By Mike Bolduc, Global Marketing Manager, Industrial & Medical Segments, C&K
When it comes to medical device performance, it’s no secret that accuracy and reliability are top of mind. Whether it’s a blood glucose monitor for a diabetic patient or a surgical robot for a cardiac procedure, lives are at stake if these devices fail to function properly. While doctors get most of the credit for the work they perform with these tools, rarely do people think about what goes into these devices and how they are created in the first place.
Fortunately, there are teams of dedicated design engineers who evaluate the best components for each device—from the nuts and bolts that hold them together to the high-performance materials that are durable enough to withstand the challenging environments of most medical applications. However, this is no easy feat and there are many factors that come into play when designing a medical device. Given a host of design variables and the seemingly infinite material choices available, selection can be extremely complicated, costly and time-consuming.
To guide the selection process, design engineers should consider the “Five Ps”—performance requirements, personalization, product life expectancy, place and production factors—and how they are influencing the development of medical devices.
P1: Performance requirements
Performance, size and reliability are the name of the game when it comes to how a product will operate. Today’s medical devices need to meet very specific requirements. Let’s start with size. Small form factors are becoming increasingly more important, particularly with the convergence of wearables and healthcare. Products to monitor blood pressure, heart rate, blood sugar and oxygen levels—as well as accidents, falls and other emergencies—Medtech components: Why you need to eat your p’sare becoming the norm, and small size and light weight are a must to prevent interfering with a patient’s lifestyle. The addition of communication capability to support growing trends such as telehealth means additional circuitry such as antennas and transmitters, which leaves less room for traditional components, such as switches.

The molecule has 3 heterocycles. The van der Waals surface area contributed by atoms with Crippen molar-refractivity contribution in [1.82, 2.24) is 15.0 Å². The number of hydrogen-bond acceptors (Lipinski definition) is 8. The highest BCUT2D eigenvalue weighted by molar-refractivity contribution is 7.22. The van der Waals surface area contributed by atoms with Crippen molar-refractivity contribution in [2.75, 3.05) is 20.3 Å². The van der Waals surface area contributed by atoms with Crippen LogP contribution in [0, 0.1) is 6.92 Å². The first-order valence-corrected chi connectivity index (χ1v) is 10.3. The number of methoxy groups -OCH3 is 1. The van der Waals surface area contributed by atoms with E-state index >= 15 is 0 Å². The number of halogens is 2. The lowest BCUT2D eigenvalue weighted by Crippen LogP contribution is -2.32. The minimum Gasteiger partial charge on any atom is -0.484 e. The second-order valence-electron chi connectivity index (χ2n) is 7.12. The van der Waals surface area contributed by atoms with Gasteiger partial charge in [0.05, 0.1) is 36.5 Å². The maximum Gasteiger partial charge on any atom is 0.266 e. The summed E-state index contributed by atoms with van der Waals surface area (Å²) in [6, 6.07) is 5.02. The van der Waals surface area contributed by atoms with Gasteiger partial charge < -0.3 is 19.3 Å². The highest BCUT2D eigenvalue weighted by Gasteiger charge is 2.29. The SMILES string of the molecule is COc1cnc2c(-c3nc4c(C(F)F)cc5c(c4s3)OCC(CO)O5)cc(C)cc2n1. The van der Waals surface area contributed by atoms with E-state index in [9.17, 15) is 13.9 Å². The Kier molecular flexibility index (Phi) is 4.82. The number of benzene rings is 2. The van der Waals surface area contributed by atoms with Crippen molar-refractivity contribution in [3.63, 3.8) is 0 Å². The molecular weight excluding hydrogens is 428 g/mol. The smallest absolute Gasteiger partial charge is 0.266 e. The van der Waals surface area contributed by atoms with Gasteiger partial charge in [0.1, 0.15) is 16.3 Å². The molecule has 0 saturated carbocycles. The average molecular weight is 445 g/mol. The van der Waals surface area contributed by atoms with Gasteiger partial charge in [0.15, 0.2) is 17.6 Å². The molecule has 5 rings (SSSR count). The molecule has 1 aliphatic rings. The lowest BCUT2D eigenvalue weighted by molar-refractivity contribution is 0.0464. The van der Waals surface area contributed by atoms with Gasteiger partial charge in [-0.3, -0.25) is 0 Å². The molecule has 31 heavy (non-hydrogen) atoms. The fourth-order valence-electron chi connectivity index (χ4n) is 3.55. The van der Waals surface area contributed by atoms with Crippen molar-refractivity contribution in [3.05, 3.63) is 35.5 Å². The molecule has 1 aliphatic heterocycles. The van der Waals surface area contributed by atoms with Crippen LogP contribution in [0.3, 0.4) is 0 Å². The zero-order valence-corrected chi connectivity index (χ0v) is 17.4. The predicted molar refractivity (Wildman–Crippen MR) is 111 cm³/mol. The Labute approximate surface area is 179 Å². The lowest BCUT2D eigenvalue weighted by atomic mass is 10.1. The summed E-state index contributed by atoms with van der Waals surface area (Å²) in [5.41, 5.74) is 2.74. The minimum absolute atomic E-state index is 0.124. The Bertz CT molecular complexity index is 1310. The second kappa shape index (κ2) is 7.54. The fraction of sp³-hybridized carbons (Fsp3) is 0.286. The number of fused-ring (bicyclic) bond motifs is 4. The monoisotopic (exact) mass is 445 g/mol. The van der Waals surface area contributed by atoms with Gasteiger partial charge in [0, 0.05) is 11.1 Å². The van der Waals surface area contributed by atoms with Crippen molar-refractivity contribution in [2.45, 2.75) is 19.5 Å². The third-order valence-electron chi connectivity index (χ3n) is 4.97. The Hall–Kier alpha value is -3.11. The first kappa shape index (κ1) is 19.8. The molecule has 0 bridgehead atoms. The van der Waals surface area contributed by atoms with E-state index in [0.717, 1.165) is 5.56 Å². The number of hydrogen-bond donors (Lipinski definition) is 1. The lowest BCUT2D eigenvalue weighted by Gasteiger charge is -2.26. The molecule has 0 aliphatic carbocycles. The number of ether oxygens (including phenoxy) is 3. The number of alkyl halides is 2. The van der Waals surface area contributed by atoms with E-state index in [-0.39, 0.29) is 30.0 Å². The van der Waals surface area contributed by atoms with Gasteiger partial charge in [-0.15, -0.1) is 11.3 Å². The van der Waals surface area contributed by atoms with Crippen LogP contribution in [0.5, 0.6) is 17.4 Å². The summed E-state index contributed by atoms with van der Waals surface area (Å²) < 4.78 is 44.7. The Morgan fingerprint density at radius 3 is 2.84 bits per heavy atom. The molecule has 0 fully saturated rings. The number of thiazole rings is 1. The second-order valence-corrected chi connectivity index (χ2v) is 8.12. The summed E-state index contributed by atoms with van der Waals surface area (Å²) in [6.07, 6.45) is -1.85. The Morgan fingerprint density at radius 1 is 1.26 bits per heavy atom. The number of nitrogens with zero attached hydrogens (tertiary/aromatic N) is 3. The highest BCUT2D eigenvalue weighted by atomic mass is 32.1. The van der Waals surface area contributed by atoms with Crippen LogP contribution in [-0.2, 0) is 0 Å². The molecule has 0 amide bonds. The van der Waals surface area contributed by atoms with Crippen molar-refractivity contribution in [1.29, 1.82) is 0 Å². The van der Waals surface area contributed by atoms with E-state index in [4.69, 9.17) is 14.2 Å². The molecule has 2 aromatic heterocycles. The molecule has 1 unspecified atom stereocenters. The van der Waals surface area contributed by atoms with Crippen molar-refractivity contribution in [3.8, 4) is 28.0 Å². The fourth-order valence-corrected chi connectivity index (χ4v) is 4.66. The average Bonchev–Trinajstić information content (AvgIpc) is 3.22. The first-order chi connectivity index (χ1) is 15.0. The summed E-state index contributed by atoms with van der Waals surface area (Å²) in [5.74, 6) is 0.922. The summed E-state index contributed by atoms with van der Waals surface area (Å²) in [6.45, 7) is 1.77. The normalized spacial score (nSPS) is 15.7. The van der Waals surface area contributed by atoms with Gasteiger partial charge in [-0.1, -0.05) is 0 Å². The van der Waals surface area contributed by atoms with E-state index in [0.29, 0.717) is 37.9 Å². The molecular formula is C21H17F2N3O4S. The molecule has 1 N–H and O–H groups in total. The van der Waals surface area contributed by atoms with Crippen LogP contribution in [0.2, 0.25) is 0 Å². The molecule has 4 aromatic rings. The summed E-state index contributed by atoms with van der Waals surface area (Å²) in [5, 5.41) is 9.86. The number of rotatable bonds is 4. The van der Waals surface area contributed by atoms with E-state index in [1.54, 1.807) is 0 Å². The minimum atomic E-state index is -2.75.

In addition to size, key industry trends are driving the need for higher performance and reliability. For example, minimally invasive procedures such as laparoscopy and robot-assisted surgery have become increasingly popular. This type of surgery calls for smaller incisions and higher precision. The medical products used for these procedures require switches and components that allow surgical personnel to accurately and reliably position, manipulate and actuate the various instruments and equipment. Small footprint, proper tactile feedback and resistance to body fluids are all key requirements for these components. And although it’s a challenge to create a device that takes up less space, meets specific performance requirements, and operates reliably for many years, it’s critical for patient safety.
With a massive number of suppliers and an even bigger catalog of commercial off-the-shelf components, sometimes it’s just a matter of finding the right fit. However, most design involves some personalization to provide the exact performance required. Although customizing components sounds expensive and difficult, many suppliers are willing to make modifications to existing products to save time, cost and complications down the line. A good supplier will take the time to understand the requirements of the application and make recommendations around the best way to integrate their component. Think of the supplier as a partner and collaborate with them to determine a realistic timeline, budget and how they plan to test and troubleshoot the part if it’s not functioning properly.